By Dawn Scotland
The Truth Reporter
Larry Lanting, originally from Huntsville, AL, moved to Toledo into Birmingham Terrace in 1993 after his parents separated. There, Lanting started selling drugs.
“I’ve been in and out of prison from the late 90s/ early 2000s ‘til basically 2011. I’ve been home 11 years exactly September 1st…I was addicted to that fast life, I was addicted to money…Most of my friends I used to hangout with… they’re all dead”
After serving his time, he experienced what he saw as injustices against fathers, especially those with felony records, in obtaining legal rights to their children and child support. “My kids are 9 and 13, they’ve been away from their mom for eight years and three months. It took me almost two years to get them from CSB. It’s two against one [the mother and his felony record].” Lanting has had full custody for the past seven years.
A little over five years ago he entered the Brothers United Program. His former cellmate was a part of the program in its initial stages, and he introduced him to it.
The most important thing Bothers United helped him with is acceptance.
“I never thought in a million years I would be having kids with an enemy,” he said. Lanting has a strained relationship with his children’s mother. He has learned to accept the situation for himself and his children.
Recently married, he co-parents with his new partner. “I have to co-parent with her… and we have different schedules…” BU Nation has helped him to communicate in his new situation today. “I want them to know what a healthy relationship is.” His children have even been a part of the program.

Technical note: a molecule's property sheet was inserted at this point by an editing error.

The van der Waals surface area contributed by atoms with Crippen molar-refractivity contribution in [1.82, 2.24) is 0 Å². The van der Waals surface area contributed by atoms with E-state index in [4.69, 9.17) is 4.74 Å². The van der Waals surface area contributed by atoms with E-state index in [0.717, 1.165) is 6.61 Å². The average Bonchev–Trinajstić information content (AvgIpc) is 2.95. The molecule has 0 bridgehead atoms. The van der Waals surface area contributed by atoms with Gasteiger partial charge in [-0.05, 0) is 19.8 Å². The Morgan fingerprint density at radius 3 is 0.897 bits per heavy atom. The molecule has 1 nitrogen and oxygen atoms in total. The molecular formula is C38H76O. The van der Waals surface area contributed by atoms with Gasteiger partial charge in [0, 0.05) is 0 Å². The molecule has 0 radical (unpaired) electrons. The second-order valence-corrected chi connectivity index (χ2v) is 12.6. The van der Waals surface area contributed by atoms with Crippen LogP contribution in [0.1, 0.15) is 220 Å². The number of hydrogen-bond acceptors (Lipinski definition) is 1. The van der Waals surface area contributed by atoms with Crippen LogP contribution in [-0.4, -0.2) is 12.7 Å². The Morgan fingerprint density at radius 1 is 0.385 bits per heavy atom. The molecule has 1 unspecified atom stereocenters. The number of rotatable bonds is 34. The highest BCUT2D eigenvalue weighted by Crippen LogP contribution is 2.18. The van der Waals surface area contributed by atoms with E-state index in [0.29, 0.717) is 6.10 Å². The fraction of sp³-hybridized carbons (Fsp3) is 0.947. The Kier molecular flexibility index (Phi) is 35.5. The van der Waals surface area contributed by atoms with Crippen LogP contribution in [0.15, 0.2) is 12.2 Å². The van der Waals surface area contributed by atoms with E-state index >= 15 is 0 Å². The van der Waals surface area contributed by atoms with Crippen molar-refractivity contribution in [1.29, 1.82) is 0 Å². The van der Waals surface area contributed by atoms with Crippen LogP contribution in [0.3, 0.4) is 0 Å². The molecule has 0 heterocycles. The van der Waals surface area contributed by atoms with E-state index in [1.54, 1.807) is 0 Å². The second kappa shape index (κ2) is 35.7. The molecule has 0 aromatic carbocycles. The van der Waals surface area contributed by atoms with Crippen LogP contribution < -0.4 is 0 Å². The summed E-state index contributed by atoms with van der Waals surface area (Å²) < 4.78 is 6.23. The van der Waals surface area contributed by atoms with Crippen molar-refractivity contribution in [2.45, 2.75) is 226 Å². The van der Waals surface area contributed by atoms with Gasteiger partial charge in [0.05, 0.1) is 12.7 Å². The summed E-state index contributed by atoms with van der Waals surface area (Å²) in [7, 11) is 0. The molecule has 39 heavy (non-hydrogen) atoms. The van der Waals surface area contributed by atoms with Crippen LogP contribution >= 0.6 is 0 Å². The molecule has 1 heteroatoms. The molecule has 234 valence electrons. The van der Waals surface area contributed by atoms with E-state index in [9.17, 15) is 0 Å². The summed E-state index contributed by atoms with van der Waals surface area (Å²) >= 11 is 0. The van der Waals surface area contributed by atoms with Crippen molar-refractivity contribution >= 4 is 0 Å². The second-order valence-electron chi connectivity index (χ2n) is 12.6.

“I’m just trying to show my kids that there’s a different way than cutting corners than like I used to with selling drugs.” Today, Lanting owns his own business. “I have a small firewood business, East Toledo Firewood, a self-sustainable [business]. I sell the wood to pay all my property taxes and showing my kids…a little bit of hard work is a [good] short cut.
“I think they’re [Brother’s United] doing a wonderful thing community-wise and it’s not a white thing or a black thing… It’s a colorful thing. I’ve tried sending everyone I know [into Brothers United]… I’ve met other fathers like when I’ve gone to family court…I sent other fathers their way.”
If someone is on the fence about going through the program, he should “at least give them a shot,” said Lanting. He volunteers his time to the program every chance he can and is a proud member of “BU Nation.”
For more information on Brothers United, visit www.pathwaytoledo.org/brothers-united/ or call 419-242-7304.